As the striped-bass season kicks into high gear, fisheries regulators are exploring ways to boost a stock they say is overfished, including through a shorter season and new regulations on the size of keeper fish.
At a sometimes contentious public hearing in Farmingdale on Wednesday, more than 200 anglers, boat captains and fishing club members weighed in on options for reducing the recreational and commercial harvest of striped bass by up to 18 percent, compared with 2017.
The measures, which will take effect with the 2020 season, are detailed in an August report by the Atlantic States Marine Fisheries Commission, the interstate body that regulates the fishery. Regulators stressed that no measures will be enacted without fishermen input, and they are months away from final decisions.
Measures under consideration include mandating the use of circle hooks that cause less damage to fish, new size restrictions on fish and a shortened recreational season, which now runs from April 15 through Dec. 15, according to the report.
“The whole idea is to give these fish more breeding time to allow the stock to rebuild,” said Steve Witthuhn, a charterboat captain in Montauk who sits on the Marine Resources Advisory Council of the state Department of Environmental Conservation, which must ultimately draw up and enforce the new rules.
About 90 percent of striped bass are caught by recreational anglers, so the bulk of the measures discussed Wednesday night are likely to impact stripers caught by sportsmen most. Harvesting by commercial fishermen, meanwhile, could be reduced by 1.8 percent to as much as 18 percent.
Even when fish are caught and returned to the water alive by recreational anglers, regulators say 9 percent still die as a result of being caught and released. That "release mortality" is the major focus of regulators who called it a "large component" — up to 48 percent — of annual striped bass declines.
Spawning female striped bass are estimated to total about 151 million pounds, well below the ideal threshold of 202 million pounds for a healthy, sustainable population, the commission said.
In all, recreational fishing took about 53.5 million pounds of striped bass from East Coast waters in 2017, compared with a high of 75.8 million pounds in 2013. The low of 2.7 million pounds in 1984 led to a moratorium on striped bass.
“We don’t want to go to a moratorium, so we have to go to some new measures,” Witthuhn said. He said possible measures include opening the season May 1 and ending it Nov. 30. Another possibility is to limit the allowable size of harvested fish to between 28 inches and 35 inches. That would allow fish longer than 35 inches to breed, Witthuhn said.
Many party and charterboat captains at the meeting Wednesday said they favored that "slot-size" option over another proposal to limit keeper fish to 35 inches or more. They say the amount of time spent on the water fishing and releasing stripers to get the minimum 35-incher would lead to more unintended fish deaths.
"The charter business cannot survive with a 35-inch fish," said Richard Jensen, captain of the Nancy Ann IV charterboat out of Orient, saying such a rule would cause a slaughter" of fish. He pressed regulators to allow boats a single smaller keeper fish, which he said would vastly reduce fish deaths.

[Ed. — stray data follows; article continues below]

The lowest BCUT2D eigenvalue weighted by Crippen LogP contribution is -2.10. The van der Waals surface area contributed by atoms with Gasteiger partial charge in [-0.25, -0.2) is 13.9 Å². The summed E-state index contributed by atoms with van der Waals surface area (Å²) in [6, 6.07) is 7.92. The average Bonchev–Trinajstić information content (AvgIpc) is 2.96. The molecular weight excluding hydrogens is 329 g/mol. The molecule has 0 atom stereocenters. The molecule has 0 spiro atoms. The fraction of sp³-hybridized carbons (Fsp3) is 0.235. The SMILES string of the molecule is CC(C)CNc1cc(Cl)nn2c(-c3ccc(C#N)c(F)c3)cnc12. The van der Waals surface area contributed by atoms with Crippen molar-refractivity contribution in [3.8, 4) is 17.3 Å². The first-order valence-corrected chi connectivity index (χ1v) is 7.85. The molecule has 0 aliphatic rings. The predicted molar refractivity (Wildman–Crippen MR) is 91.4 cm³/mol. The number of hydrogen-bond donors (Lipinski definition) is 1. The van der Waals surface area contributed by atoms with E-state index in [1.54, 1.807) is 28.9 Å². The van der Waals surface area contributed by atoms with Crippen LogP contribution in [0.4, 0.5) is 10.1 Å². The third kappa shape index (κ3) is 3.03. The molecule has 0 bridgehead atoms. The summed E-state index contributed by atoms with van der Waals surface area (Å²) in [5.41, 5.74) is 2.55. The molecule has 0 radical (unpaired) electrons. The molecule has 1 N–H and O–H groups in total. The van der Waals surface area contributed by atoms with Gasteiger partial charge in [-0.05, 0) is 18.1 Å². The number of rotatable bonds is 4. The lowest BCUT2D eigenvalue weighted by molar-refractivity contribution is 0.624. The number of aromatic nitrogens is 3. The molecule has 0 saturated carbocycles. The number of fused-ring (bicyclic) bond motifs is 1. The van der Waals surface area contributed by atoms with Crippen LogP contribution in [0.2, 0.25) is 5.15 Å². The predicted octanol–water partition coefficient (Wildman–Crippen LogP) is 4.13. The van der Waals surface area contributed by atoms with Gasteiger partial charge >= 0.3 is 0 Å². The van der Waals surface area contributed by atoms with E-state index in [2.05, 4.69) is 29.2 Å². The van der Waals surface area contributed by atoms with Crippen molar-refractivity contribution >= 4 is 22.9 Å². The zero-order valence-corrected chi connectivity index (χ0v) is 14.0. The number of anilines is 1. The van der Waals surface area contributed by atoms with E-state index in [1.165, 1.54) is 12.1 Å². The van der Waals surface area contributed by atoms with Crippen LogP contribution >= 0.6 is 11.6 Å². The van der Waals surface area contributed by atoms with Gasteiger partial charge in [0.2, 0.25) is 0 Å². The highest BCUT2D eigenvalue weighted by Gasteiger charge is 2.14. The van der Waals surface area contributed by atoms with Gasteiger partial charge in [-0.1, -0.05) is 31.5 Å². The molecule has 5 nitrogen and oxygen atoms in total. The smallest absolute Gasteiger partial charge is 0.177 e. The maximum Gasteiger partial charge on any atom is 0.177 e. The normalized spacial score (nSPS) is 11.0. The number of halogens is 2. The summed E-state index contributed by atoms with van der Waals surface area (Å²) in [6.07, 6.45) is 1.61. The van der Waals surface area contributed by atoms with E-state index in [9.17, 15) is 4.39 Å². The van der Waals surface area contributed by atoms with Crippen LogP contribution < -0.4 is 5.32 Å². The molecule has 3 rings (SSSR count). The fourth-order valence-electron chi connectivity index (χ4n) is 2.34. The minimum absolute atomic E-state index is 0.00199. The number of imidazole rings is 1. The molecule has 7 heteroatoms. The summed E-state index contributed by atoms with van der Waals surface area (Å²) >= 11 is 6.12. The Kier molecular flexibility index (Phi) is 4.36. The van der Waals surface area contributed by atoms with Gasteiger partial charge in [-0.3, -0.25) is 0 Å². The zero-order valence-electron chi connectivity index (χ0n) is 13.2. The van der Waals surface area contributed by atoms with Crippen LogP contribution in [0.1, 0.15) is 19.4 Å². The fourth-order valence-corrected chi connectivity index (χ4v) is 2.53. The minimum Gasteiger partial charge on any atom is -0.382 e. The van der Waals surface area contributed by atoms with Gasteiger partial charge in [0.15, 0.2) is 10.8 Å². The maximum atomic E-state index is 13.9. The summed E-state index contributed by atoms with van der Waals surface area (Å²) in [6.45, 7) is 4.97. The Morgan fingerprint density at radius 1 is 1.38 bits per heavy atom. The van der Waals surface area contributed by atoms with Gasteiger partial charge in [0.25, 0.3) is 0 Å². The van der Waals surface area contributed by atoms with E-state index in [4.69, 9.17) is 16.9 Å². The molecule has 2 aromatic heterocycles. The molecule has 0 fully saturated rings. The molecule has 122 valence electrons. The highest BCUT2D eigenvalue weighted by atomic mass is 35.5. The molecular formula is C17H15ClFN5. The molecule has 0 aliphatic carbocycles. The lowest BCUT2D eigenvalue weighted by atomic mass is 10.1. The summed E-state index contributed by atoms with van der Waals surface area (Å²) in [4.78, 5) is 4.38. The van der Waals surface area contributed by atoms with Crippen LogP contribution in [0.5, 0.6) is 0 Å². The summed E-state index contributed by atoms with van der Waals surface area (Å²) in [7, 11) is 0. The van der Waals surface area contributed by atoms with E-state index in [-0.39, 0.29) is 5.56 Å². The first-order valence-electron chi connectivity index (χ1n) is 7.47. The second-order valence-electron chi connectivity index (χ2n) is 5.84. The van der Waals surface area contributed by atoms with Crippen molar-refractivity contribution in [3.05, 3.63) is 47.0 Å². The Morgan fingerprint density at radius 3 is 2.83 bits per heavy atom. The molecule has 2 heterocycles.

Current rules allow recreational anglers to take one fish longer than 28 inches each day during the season.
Most of the surf-casting and individual fishermen at the meeting appeared to favor the 35-inch and above option, saying a previous limit of 36 inches or more was effective.
Julien Frank, a member of the High Hill Striper Club from New Rochelle, told regulators he favored the 35-inch and above option. But he also called on the state to do more to crack down on poaching of undersized and out-of-season fish.
"Everyone in this room has seen people put small fish in the box," Frank said.
Opinions were mixed about whether to shorten the season by about 30 days, eliminating the April and December weeks of the season.
"I can't afford to lose days," said Nicholas Marchetti, captain of the Never Enough Fishing fleet out of Flushing Bay.
Several fishermen questioned how the state DEC would enforce new rules to require the use of circle hooks that damage fish less and make for easier release.
Others said there were more significant issues.
Joe Judge of Montauk and Mike Jacobs of Wantagh spoke passionately about the damage done by treble hooks, which combine three barbed hooks on lures with three or more treble hooks.
Judge called it a "significant oversight" that treble hooks weren't addressed in the commission's report. Jacobs called treble hooks "arsenic for striped bass."
Little was said at the meeting about commercial striped bass fishing. In New York, commercial fishermen are allowed a maximum of just over 200 fish a year.
Last year along the entire East Coast, about 622,451 stripers were harvested commercially, and release of dead discards amounted to about 13 percent of the total commercial take for the year, the commission said.
Regulators said they were aware of the potential economic impact of new restrictions, but, like many at the meeting, warned of greater damage to the striped bass fishery if nothing is done.
“In general, the reduction in striped bass removals is likely to translate into a short-term negative impact on the regional economy and jobs associated with the fishing industry for the species,” the commission report says. However, "the positive long-term economic impacts stemming from the stock recovery and subsequent catch increases in successive years will likely outweigh the short-term impacts.”